The healthcare community in Massachusetts – defined by its thoughtful, high-quality care to patients across the continuum – is redoubling its effort to be respectful of the wishes of those facing serious illness.
A variety of resources exist to inform caregivers of the current thinking about serious illness care, to allow them to share best practices, and to guide patients and their families during the most trying of times.
We invite you to check back regularly to this page to review updates and to contact us regarding helpful resources we can add to assist the role of Massachusetts caregivers who are providing serious illness care.
New Report Available - NQF - ISSUE BRIEF Strategies for Changes - A Collaborative Journey to Transform Advanced Illness Care
Atul Gawande’s Being Mortal and Paul Kalanithi’s When Breath Becomes Air—both New York Times bestsellers authored by physicians—have engaged citizens, clinicians, and caregivers across the United States in thinking about life-threatening illness,
disease, and death—often taboo subjects in our culture. Through personal stories, the authors have inspired the nation to think about mortality, what matters most in life, and why personal preferences are so often neglected in healthcare decisions.
The healthcare system is beginning to undergo a shift from care geared primarily toward medical or clinical needs to care that addresses the needs of the person as a whole. Person-centered care integrates the preferences of the individual and responds to medical as well as functional, social, and emotional needs. Driving this change is a consumer-focused movement along with the recognition that better patient engagement improves healthcare quality and lowers costs.1 This pivot is critical given the increasing number of older Americans facing advanced or serious illness and the growing cultural diversity of the United States population. Advanced illness may result in impairment of daily activities, reduced mental and physical capabilities, frequent medical treatments and visits, and a higher risk of death—all of which can cause an overall decline in health and quality of life.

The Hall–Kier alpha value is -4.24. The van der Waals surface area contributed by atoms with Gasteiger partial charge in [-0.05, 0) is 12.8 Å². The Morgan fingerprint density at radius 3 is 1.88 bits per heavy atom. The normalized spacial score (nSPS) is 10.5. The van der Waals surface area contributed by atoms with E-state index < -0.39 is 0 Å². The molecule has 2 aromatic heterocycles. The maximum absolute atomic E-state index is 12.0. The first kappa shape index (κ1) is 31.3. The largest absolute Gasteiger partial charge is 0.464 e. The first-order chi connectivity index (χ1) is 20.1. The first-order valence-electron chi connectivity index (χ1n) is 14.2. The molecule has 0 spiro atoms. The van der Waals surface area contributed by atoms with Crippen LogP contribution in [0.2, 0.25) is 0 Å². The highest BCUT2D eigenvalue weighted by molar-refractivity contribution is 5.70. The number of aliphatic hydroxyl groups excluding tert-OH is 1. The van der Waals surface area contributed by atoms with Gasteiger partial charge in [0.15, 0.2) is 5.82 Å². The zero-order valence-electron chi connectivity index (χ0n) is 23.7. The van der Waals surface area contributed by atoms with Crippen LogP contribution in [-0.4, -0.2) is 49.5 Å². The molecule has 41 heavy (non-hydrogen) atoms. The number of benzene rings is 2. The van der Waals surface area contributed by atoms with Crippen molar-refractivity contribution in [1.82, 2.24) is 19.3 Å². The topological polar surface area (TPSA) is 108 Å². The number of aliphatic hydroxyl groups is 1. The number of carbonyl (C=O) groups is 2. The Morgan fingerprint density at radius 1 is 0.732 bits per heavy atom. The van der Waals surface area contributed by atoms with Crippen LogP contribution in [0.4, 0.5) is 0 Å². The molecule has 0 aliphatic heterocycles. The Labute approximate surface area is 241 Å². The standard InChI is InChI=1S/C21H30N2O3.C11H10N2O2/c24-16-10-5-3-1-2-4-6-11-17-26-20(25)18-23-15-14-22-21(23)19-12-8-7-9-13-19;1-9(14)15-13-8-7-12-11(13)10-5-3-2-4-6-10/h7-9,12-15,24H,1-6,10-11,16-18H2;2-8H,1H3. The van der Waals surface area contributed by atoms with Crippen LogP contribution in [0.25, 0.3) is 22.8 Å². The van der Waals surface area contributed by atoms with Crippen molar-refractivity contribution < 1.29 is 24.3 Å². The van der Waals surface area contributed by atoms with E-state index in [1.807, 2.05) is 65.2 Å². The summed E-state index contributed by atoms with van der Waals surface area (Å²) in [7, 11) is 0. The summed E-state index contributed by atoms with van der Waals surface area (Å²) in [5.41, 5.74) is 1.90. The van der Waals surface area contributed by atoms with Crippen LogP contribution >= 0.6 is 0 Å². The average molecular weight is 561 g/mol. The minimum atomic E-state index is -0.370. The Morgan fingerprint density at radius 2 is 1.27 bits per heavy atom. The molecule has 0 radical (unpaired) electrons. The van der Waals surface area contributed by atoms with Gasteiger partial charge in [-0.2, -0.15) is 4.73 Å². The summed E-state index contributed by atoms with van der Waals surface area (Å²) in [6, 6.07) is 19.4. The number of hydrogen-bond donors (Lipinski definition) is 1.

The Massachusetts Coalition for Serious Illness Care is a diverse set of organizations committed to ensuring that healthcare for everyone in the commonwealth reflects their goals, values and preferences.
The Coalition has established six measurable goals to ensure that:
- Everyone in Massachusetts, 18 or older, has designated a healthcare decision-maker (health care proxy);
- Everyone in Massachusetts, 18 or older, has had a conversation (and continues to have conversations) with their proxy to communicate their goals, values and preferences for care at the end of life;
- All Massachusetts clinicians have appropriate training to facilitate high-quality communication with patients on advance care planning and serious illness;
- Everyone in Massachusetts facing a serious illness has had a high-quality, informed goals and values conversation with their care team;
- All Massachusetts healthcare providers have systems in place to elicit and document goals, values and preferences for patients with serious illness;
- All Massachusetts healthcare providers have systems in place to share patient goals, values and preferences across care settings, to ensure they are accessible regardless of place of care.
Under the state’s reform law, Massachusetts formed the Massachusetts Expert Panel on End-of-Life Care that in 2010 produced this comprehensive report: Patient-Centered Care and Human Mortality: The Urgency of Health System Reforms to Ensure Respect for Patient’ Wishes and Accountability for Excellence in Care.
Massachusetts Medical Orders for Life-Sustaining Treatment (MOLST) is a standardized medical order form for use by clinicians caring for patients with serious advancing illnesses. It relays instructions between health professionals about a patient's care. MOLST is based on an individual's right to accept or refuse medical treatment, including treatments that might extend life. MOLST is very different from a healthcare proxy form, which is a legal document that transmits your wishes after you have lost capacity. A MOLST form, on the other hand, is a medical document signed by both the clinician and the patient, and is effective as soon as it is signed, regardless of a patient’s capacity to make decisions.
Many documents including:
Advance Care Planning
Hospice Care and more
Are available under the For Patients & Families tab. As well as information on and links to ...
This page on PatientCareLink provides resources for patients and their families to help them plan wisely throughout their lives.